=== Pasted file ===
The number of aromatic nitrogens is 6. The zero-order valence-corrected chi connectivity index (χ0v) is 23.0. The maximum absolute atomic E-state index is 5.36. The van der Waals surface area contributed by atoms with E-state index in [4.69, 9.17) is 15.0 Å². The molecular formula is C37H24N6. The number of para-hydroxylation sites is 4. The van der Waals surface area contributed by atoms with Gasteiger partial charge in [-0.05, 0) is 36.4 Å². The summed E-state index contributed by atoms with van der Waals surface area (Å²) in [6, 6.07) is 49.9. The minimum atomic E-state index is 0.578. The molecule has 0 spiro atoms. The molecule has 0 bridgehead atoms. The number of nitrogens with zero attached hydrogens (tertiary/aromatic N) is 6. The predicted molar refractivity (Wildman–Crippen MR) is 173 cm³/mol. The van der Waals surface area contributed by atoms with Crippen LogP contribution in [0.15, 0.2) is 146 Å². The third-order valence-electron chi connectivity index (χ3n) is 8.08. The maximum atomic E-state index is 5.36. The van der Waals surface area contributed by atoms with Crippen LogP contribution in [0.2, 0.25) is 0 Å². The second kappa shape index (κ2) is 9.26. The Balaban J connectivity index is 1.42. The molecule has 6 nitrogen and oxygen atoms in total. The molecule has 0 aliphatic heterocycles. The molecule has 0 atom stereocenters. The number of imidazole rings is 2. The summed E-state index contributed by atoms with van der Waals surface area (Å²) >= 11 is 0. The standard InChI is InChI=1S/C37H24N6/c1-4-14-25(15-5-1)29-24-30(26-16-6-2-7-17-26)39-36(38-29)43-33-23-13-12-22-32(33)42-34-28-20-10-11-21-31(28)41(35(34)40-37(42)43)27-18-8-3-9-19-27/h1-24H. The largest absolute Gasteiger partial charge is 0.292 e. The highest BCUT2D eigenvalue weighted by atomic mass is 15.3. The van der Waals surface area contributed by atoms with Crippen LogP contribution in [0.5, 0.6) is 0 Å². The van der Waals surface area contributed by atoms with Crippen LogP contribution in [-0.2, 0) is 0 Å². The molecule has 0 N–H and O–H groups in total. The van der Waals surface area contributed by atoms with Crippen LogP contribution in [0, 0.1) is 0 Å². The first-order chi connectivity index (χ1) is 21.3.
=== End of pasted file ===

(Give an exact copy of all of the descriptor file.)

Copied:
The number of aromatic nitrogens is 6. The zero-order valence-corrected chi connectivity index (χ0v) is 23.0. The maximum absolute atomic E-state index is 5.36. The van der Waals surface area contributed by atoms with E-state index in [4.69, 9.17) is 15.0 Å². The molecular formula is C37H24N6. The number of para-hydroxylation sites is 4. The van der Waals surface area contributed by atoms with Gasteiger partial charge in [-0.05, 0) is 36.4 Å². The summed E-state index contributed by atoms with van der Waals surface area (Å²) in [6, 6.07) is 49.9. The minimum atomic E-state index is 0.578. The molecule has 0 spiro atoms. The molecule has 0 bridgehead atoms. The number of nitrogens with zero attached hydrogens (tertiary/aromatic N) is 6. The predicted molar refractivity (Wildman–Crippen MR) is 173 cm³/mol. The van der Waals surface area contributed by atoms with Crippen LogP contribution in [0.15, 0.2) is 146 Å². The third-order valence-electron chi connectivity index (χ3n) is 8.08. The maximum atomic E-state index is 5.36. The van der Waals surface area contributed by atoms with Crippen LogP contribution in [0.2, 0.25) is 0 Å². The second kappa shape index (κ2) is 9.26. The Balaban J connectivity index is 1.42. The molecule has 6 nitrogen and oxygen atoms in total. The molecule has 0 aliphatic heterocycles. The molecule has 0 atom stereocenters. The number of imidazole rings is 2. The summed E-state index contributed by atoms with van der Waals surface area (Å²) >= 11 is 0. The standard InChI is InChI=1S/C37H24N6/c1-4-14-25(15-5-1)29-24-30(26-16-6-2-7-17-26)39-36(38-29)43-33-23-13-12-22-32(33)42-34-28-20-10-11-21-31(28)41(35(34)40-37(42)43)27-18-8-3-9-19-27/h1-24H. The largest absolute Gasteiger partial charge is 0.292 e. The highest BCUT2D eigenvalue weighted by atomic mass is 15.3. The van der Waals surface area contributed by atoms with Crippen LogP contribution in [0.5, 0.6) is 0 Å². The van der Waals surface area contributed by atoms with Crippen LogP contribution in [-0.2, 0) is 0 Å². The molecule has 0 N–H and O–H groups in total. The van der Waals surface area contributed by atoms with Crippen LogP contribution in [0, 0.1) is 0 Å². The first-order chi connectivity index (χ1) is 21.3.